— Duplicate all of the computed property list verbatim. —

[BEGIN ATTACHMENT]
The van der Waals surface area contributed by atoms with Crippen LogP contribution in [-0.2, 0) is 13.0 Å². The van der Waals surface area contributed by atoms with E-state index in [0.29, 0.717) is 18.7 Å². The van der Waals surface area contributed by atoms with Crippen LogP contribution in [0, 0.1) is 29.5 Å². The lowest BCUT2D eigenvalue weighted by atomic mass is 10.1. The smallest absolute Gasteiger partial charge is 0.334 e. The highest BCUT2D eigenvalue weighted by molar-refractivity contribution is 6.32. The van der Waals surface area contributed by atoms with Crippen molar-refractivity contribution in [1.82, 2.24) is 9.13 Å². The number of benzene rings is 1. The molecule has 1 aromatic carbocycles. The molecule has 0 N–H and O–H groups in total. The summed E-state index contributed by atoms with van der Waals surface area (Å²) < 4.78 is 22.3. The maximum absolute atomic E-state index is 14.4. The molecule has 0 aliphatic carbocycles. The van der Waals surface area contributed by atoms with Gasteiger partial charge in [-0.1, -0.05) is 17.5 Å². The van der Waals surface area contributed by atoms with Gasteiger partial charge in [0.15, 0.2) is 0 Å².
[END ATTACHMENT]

The van der Waals surface area contributed by atoms with Crippen LogP contribution in [-0.2, 0) is 13.0 Å². The van der Waals surface area contributed by atoms with E-state index in [0.29, 0.717) is 18.7 Å². The van der Waals surface area contributed by atoms with Crippen LogP contribution in [0, 0.1) is 29.5 Å². The lowest BCUT2D eigenvalue weighted by atomic mass is 10.1. The smallest absolute Gasteiger partial charge is 0.334 e. The highest BCUT2D eigenvalue weighted by molar-refractivity contribution is 6.32. The van der Waals surface area contributed by atoms with Crippen molar-refractivity contribution in [1.82, 2.24) is 9.13 Å². The number of benzene rings is 1. The molecule has 1 aromatic carbocycles. The molecule has 0 N–H and O–H groups in total. The summed E-state index contributed by atoms with van der Waals surface area (Å²) < 4.78 is 22.3. The maximum absolute atomic E-state index is 14.4. The molecule has 0 aliphatic carbocycles. The van der Waals surface area contributed by atoms with Gasteiger partial charge in [-0.1, -0.05) is 17.5 Å². The van der Waals surface area contributed by atoms with Gasteiger partial charge in [0.15, 0.2) is 0 Å².